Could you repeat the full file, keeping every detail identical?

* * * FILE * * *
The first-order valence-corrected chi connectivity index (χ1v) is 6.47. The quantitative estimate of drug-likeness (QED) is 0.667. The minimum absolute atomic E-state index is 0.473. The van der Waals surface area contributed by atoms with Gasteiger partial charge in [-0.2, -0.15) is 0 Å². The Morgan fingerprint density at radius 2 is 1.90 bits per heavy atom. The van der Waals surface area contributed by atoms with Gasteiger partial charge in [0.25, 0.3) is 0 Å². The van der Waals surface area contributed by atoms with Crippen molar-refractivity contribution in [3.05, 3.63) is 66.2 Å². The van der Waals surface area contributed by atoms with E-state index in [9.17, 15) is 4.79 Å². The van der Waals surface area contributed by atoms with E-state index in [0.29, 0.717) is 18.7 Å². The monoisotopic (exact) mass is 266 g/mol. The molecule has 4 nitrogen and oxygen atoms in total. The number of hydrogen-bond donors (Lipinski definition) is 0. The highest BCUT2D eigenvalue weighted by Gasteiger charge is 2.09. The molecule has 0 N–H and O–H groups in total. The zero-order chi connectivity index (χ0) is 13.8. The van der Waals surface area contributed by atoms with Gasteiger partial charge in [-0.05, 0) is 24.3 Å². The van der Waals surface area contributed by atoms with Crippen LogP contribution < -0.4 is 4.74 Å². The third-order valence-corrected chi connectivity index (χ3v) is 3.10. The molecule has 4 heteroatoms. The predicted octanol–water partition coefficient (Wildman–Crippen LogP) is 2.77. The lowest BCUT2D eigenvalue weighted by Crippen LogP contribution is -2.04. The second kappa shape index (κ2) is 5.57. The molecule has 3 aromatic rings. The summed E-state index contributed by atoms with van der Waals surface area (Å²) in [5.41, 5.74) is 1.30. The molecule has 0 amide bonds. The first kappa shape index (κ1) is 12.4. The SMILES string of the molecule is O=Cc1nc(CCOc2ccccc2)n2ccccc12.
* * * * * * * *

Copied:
The first-order valence-corrected chi connectivity index (χ1v) is 6.47. The quantitative estimate of drug-likeness (QED) is 0.667. The minimum absolute atomic E-state index is 0.473. The van der Waals surface area contributed by atoms with Gasteiger partial charge in [-0.2, -0.15) is 0 Å². The Morgan fingerprint density at radius 2 is 1.90 bits per heavy atom. The van der Waals surface area contributed by atoms with Gasteiger partial charge in [0.25, 0.3) is 0 Å². The van der Waals surface area contributed by atoms with Crippen molar-refractivity contribution in [3.05, 3.63) is 66.2 Å². The van der Waals surface area contributed by atoms with E-state index in [9.17, 15) is 4.79 Å². The van der Waals surface area contributed by atoms with E-state index in [0.29, 0.717) is 18.7 Å². The monoisotopic (exact) mass is 266 g/mol. The molecule has 4 nitrogen and oxygen atoms in total. The number of hydrogen-bond donors (Lipinski definition) is 0. The highest BCUT2D eigenvalue weighted by Gasteiger charge is 2.09. The molecule has 0 N–H and O–H groups in total. The zero-order chi connectivity index (χ0) is 13.8. The van der Waals surface area contributed by atoms with Gasteiger partial charge in [-0.05, 0) is 24.3 Å². The van der Waals surface area contributed by atoms with Crippen LogP contribution < -0.4 is 4.74 Å². The third-order valence-corrected chi connectivity index (χ3v) is 3.10. The molecule has 4 heteroatoms. The predicted octanol–water partition coefficient (Wildman–Crippen LogP) is 2.77. The lowest BCUT2D eigenvalue weighted by Crippen LogP contribution is -2.04. The second kappa shape index (κ2) is 5.57. The molecule has 3 aromatic rings. The summed E-state index contributed by atoms with van der Waals surface area (Å²) in [5.41, 5.74) is 1.30. The molecule has 0 amide bonds. The first kappa shape index (κ1) is 12.4. The SMILES string of the molecule is O=Cc1nc(CCOc2ccccc2)n2ccccc12.